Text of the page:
The USMNT stars are getting in shape just in time for the World Cup

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(Graphic by Michael Wagstaffe)

A month ago on Sunday, the US men’s national team lost 2-0 to Japan and their World Cup prospects looked alarmingly bleak. It managed just two shots on target and zero goals in its last two games before flying to Qatar. His players seemed unenthusiastic, his coach unqualified, his system ineffective, and… fatalistic attitudes took hold among a fan base that was rightly inclined to be pessimistic.

But this week, a month before the four-year tournament, the very stars who sparked the optimism in the first place have slowly, gradually and fairly quietly reignited it.

Christian Pulisic played his best football of the season for Chelsea on Wednesday. Weston McKennie played his on Friday for Juventus and scored his first Serie A goal since January.

And then, on Saturday, Gio Reyna announced his return from his recent injury woes: with a cathartic goal for Borussia Dortmund.

Reyna is arguably the most technically skilled player the United States has ever produced. He is one of the most talented teenagers in global football. And yet he’s made little impact on the USMNT over the past year as he’s battled insane injury after insane injury.

He seemed final, final the back in September, but then ended the national team’s last friendly before the World Cup with muscle strains that had repeatedly weakened him. However, after almost a month of being cautioned, he returned to Dortmund’s starting XI on Saturday and caused a stir again. The goal was his first in the Bundesliga in 421 days, and 400 days of unfathomable frustration poured out of him as he slid onto the pitch and collapsed from apparent relief.

Reyna could be the chief creator of the USMNT in his day. But ideally, he probably wouldn’t start in Qatar in the first place. And the different parts of this ideal scenario are – knock on wood – tiptoe in place.

Pulisic was set to start on the left and although he’s still not starting at Chelsea, he looked as crisp and confident in 30 minutes off the bench on Wednesday as he had in a while. He slipped past defenders and fired a couple of 20-yard shots. His movement was clever and his decision making solid.

Tim Weah, meanwhile, was USMNT coach Gregg Berhalter’s first-choice right winger. His directness and single-mindedness provide the US attack with a balance and verticality that it otherwise lacks.

Weah missed September and the first two months of the club’s season while recovering from a foot injury. The concern remained that he would not be himself in time for Qatar. But in his second second leg, just 25 minutes off the bench, he provided two typical assists last week and allayed fears.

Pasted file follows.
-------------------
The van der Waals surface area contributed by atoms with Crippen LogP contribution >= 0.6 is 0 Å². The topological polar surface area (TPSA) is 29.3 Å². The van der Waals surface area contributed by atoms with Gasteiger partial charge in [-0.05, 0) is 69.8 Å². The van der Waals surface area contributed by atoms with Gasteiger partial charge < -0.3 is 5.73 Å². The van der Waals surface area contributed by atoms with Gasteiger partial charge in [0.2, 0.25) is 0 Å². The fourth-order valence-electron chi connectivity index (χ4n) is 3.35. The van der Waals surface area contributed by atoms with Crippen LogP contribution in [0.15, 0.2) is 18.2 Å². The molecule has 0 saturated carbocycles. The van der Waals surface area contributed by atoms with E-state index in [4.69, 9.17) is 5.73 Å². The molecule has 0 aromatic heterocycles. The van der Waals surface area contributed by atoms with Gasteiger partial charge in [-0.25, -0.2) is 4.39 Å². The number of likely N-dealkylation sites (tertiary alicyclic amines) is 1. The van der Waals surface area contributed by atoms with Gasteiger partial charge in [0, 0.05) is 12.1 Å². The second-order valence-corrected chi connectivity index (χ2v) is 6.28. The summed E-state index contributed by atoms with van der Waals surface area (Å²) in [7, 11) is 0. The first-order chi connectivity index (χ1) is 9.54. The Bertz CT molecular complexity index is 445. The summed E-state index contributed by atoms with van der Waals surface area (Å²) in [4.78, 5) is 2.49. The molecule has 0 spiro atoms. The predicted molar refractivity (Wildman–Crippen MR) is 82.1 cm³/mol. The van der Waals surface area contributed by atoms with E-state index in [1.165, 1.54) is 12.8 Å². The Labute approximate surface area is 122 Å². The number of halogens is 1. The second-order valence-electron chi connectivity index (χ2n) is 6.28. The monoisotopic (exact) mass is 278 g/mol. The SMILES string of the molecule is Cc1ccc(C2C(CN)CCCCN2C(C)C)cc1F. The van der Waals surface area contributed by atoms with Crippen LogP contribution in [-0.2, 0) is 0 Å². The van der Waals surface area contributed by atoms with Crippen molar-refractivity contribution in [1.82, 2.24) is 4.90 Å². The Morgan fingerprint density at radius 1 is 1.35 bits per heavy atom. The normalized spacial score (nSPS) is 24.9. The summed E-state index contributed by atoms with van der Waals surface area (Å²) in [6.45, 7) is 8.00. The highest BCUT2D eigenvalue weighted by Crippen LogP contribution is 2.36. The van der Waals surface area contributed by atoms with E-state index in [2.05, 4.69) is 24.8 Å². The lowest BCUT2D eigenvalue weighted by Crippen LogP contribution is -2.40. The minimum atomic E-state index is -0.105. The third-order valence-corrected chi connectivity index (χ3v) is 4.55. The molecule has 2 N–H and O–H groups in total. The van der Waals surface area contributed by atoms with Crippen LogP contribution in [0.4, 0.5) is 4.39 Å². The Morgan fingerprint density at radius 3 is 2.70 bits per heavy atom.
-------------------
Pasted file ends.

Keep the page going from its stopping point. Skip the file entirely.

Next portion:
Another prominent part of the American attack is McKennie, an elite aerial threat and an engine capable of powering the USMNT from the top of a midfield threesome. He had started slowly and sporadically at Juventus following a shoulder injury last season. But he helped Juve win on Friday with his best performance of the season so far.

And of course he reached his goal with his head.

Elsewhere in Europe, Brenden Aaronson continues to impress at Leeds. Goalkeeper Matt Turner has conceded zero goals without a penalty in four Europa League starts with Arsenal. Yunus Musah is back in Valencia’s starting XI, Antonee Robinson is back at Fulhams and Sergiño Dest is at AC Milan on Saturday.

Josh Sargent’s upswing has continued at Norwich and Ricardo Pepi is scoring almost a goal a game in the Netherlands and suddenly, surprisingly, everything seems to be coming together at perfect timing.

Of course, the club form is not automatically transferred to the national team. Systems, roles, and teammates can disrupt or facilitate the rhythm. But more than any other kind of football, international football is a player-driven game – if Berhalter lets it. The single most important indicator of World Cup performance will be the performance of two dozen American players in the month leading up to the USMNT’s opening game on Nov. 21. And this month got off to a remarkably refreshing start.

Weston McKennie, Christian Pulisic and Gio Reyna all look ready for the World Cup. (Photo by Robin Alam/Icon Sportswire via Getty Images)



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